It's good to have your Sherlockian preferences known in certain quarters.
Walking into Acme Comics at lunch today, a copy of A Study in Emerald by Neil Gaiman, adapted and with art by Rafael Albuquerque, was waiting for me, even though I didn't have the forethought to order it.
It's a pretty little hardcover comic book . . . er, graphic novel, if you need fancier terms. The art has a slight Disney-esque vibe at first, which may lull you into a false sense of being safe and happy in the tale to come. And, if you're not familiar with the Gaiman tale, the path of A Study in Scarlet that it seems to be following, save for one large splash of what horror Watson remembers facing in Afghanistan, might make you comfortable as well.
But as the details of the victim become clear, any suspicions that this is not exactly our Sherlock Holmes and John Watson immediately vanish. An alternate universe then? But how alternate?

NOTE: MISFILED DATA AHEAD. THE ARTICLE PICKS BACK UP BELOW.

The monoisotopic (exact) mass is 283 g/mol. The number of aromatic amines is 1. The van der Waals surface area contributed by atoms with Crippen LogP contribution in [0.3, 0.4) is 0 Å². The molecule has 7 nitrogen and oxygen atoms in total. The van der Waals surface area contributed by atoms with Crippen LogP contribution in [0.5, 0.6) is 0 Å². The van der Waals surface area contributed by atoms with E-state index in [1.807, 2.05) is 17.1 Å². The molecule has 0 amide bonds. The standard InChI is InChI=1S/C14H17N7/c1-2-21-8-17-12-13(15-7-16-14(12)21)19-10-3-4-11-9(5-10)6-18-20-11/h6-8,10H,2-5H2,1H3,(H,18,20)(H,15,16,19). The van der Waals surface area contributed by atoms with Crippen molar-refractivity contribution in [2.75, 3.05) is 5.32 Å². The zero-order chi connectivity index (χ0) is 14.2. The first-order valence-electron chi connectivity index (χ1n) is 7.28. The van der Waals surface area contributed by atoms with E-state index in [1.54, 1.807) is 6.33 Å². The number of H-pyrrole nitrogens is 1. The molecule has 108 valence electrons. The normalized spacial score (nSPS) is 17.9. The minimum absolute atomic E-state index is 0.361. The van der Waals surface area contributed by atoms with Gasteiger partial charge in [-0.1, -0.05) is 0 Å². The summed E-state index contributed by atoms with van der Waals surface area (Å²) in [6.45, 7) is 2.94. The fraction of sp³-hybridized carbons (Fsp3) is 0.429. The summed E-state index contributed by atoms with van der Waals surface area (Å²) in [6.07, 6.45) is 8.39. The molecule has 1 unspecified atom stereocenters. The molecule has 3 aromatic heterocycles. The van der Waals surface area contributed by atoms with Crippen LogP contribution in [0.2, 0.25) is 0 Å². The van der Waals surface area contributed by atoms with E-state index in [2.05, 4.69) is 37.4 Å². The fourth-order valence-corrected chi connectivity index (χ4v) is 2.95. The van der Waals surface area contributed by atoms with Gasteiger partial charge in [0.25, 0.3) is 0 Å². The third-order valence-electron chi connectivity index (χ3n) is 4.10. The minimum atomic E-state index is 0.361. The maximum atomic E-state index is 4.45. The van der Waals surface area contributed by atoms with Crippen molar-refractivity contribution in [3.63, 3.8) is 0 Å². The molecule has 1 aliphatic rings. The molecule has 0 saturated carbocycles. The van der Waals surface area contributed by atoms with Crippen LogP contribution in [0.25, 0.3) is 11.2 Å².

It was good to read Neil Gaiman again in the medium where I first became acquainted with his work, and even though I read the tale being adapted when it was first published back in 2003, in a collection titled Shadows Over Baker Street, I had forgotten enough to enjoy it fresh.
The tale adapts well to an illustrated form, and this new graphic novel presentation of "A Study in Emerald" from Dark Horse Comics is well worth picking up. It's not a traditional Sherlock Holmes tale, but therein lies part of the delight of the story, which I'll leave you to find for yourself if you haven't had the pleasure before.